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I am trying to set up gpg-agent

When I log in to my machine (via SSH) and invoke gpg, it asks for password every time (it does not start gpg-agent automatically).

When I start gpg-agent manually using:

eval "$(gpg-agent --daemon)"

then next invocation of gpg actually launches the agent, and after typing my password once, I can then use gpg without password. Also, I see a socket has been created in $HOME/.gnupg/S.gpg-agent=

When I log out and log in again (ssh), I see the socket still exists in $HOME/.gnupg/S.gpg-agent= and ps shows that the agent is running, but every invocation of gpg asks for password, as if there was no agent.

I have added this to my .bashrc:

GPG_TTY=$(tty)
export GPG_TTY

but that does not seem to help

I find the behaviour of gpg-agent very confusing. I am familiar with ssh-agent and that behaves straightforward and understandable.

How can I use gpg-agent same way as I would use ssh-agent ?

For comparison, this is how ssh-agent behaves:

After I boot my machine and login for the first time, I launch ssh-add manually and type my pass phrase once.

Then, every time I log in to my machine (X, console, ssh, ...) I can use the agent (I don't need to type my password again). This is done by adding following line to .bashrc:

export SSH_AUTH_SOCK="$(find /tmp/ssh-*/agent.* -uid $(id -u) -type s -print -quit 2>/dev/null)"
7

gpg does not look for the socket (this is different with the new version 2.1) but for the environment variable GPG_AGENT_INFO. This is not set on log in. That is the problem. Obviously you have the option use-standard-socket in gpg-agent.conf so that the socket name is always the same.

You should set the variable in a login script run a simple script afterwards which checks whether gpg-agent is running:

export GPG_AGENT_INFO=/path/to/your/HOME/.gnupg/S.gpg-agent:42:1
gpg-connect-agent /bye &>/dev/null || gpg-agent --daemon &>/dev/null

That is the part for using gpg. For SSH you also need SSH_AUTH_SOCK. The easiest way to get both variables set is to add the line

write-env-file "${HOME}/.gpg-agent-info

to the config file gpg-agent.conf and to run this script after the above:

. "${HOME}/.gpg-agent-info"
export SSH_AUTH_SOCK

This is explaned in the gpg-agent man page.

  • I have added the two lines (EXPORT ... , gpg-connect-agent...)into my .bashrc and it seems to work. Could you please explain what does the :42:1 at the end of the socket mean ? And also, I don't understand the write-env-file part. Is this necessary, or is this an alternative solution to the two lines above? – Martin Vegter Dec 5 '14 at 22:27
  • For GnuPG a static solution (the first two lines) is possible. But for the SSH part you need data from the agent. write-env-file (as the man page would have told you) makes gpg-agent dump the necessary data; thus this is necessary (for SSH). The OpenPGP part consists of ${path}:${pid}:${protocolversion}. The path is always the same (due to use-standard-socket), the PID is ignored (thus it can be any value), and the protocol version is always 1. – Hauke Laging Dec 5 '14 at 23:04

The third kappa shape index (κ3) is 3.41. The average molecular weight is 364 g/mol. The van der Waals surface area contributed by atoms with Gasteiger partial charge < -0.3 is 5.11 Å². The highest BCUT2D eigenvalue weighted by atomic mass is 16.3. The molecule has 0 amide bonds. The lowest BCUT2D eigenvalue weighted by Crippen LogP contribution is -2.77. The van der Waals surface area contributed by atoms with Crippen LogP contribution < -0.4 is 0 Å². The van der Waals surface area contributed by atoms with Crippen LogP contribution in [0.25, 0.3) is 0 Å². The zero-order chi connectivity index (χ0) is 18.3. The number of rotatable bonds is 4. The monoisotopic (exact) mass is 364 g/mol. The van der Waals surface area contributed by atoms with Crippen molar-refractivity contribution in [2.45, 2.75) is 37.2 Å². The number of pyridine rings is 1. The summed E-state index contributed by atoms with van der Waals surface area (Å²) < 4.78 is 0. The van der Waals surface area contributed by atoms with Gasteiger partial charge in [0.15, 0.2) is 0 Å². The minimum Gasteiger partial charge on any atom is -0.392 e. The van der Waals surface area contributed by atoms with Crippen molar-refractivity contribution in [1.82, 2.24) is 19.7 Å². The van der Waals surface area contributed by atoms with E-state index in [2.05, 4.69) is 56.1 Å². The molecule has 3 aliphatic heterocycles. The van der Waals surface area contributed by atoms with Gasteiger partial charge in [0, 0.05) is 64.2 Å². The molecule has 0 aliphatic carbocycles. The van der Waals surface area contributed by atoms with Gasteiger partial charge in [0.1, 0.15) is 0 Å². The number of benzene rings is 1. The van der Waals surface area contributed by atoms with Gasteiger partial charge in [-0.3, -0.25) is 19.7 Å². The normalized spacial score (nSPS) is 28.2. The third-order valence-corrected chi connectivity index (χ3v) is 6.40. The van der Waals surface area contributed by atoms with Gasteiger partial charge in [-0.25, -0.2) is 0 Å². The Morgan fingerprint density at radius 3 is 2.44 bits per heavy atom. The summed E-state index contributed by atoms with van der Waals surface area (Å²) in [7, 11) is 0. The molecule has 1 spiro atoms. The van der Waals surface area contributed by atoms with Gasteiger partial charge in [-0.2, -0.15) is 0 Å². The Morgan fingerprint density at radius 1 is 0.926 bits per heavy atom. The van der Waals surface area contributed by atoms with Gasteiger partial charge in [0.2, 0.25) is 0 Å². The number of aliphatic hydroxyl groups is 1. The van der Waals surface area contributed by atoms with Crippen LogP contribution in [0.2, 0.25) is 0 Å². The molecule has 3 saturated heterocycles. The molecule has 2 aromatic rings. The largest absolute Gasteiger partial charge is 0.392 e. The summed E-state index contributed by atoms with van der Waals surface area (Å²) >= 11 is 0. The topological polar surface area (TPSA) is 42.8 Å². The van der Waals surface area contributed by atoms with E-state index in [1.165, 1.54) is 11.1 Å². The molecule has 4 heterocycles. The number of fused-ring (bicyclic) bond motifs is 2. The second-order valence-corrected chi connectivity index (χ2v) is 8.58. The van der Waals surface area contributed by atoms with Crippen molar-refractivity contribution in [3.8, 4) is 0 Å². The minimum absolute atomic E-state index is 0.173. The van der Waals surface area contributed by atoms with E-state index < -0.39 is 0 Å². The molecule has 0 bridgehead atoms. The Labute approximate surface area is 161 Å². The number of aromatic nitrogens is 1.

• I am still confused why you mix gpg-agent and SSH together. Aren't these two independent applications ? – Martin Vegter Dec 5 '14 at 23:10
  • @MartinVegter I misread the question. gpg-agent can replace ssh-agent (see --enable-ssh-support) but it seems you don't do that (that would be on the other host anyway). So you don't need the SSH part but only the first two lines. – Hauke Laging Dec 5 '14 at 23:40
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    @MartinVegter Is the gpg-agent process killed when you log out? Probably. A killed process cannot remember anything. That raises the question whether ssh-agent is (for whatever reason) not killed on logout. If that is the difference then the question would be: How to prevent gpg-agent from being killed (if that sounds like a good idea at all)? Maybe it has to be started with nohup. – Hauke Laging Dec 7 '14 at 12:25
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Sadly the solution in the other answer did not work for me. At my side gpg-agent --daemon ignores GPG_AGENT_INFO in the environment and always defines it's own new one, so each login created it's own permanently running process.

But following line did it:

for a in . .; do . "${HOME}/.gnupg/pg-agent-info.`uname -n`"; gpg-connect-agent /bye && break; gpg-agent --daemon >"${HOME}/.gnupg/pg-agent-info.`uname -n`"; done

  • This assumes that you have a $HOME/.gnupg directory. If not, create it with mkdir ~/.gnupg

Here is how it works:

  • It first sources the old output of the running agent setting
  • If this still is valid, it uses it
  • else it starts a new daemon and remembers the settings in "${HOME}/.gnupg/pg-agent-info.HOSTNAME"
  • A second loop in the for then re-reads the information
  • If two loops do not help, a third one would not either.

Please note that the hostname is built into the filename, because it may be that you share your home between different computers.

Feel free to improve to get rid of possibly ugly error outputs and possibly create the directory if it is missing.

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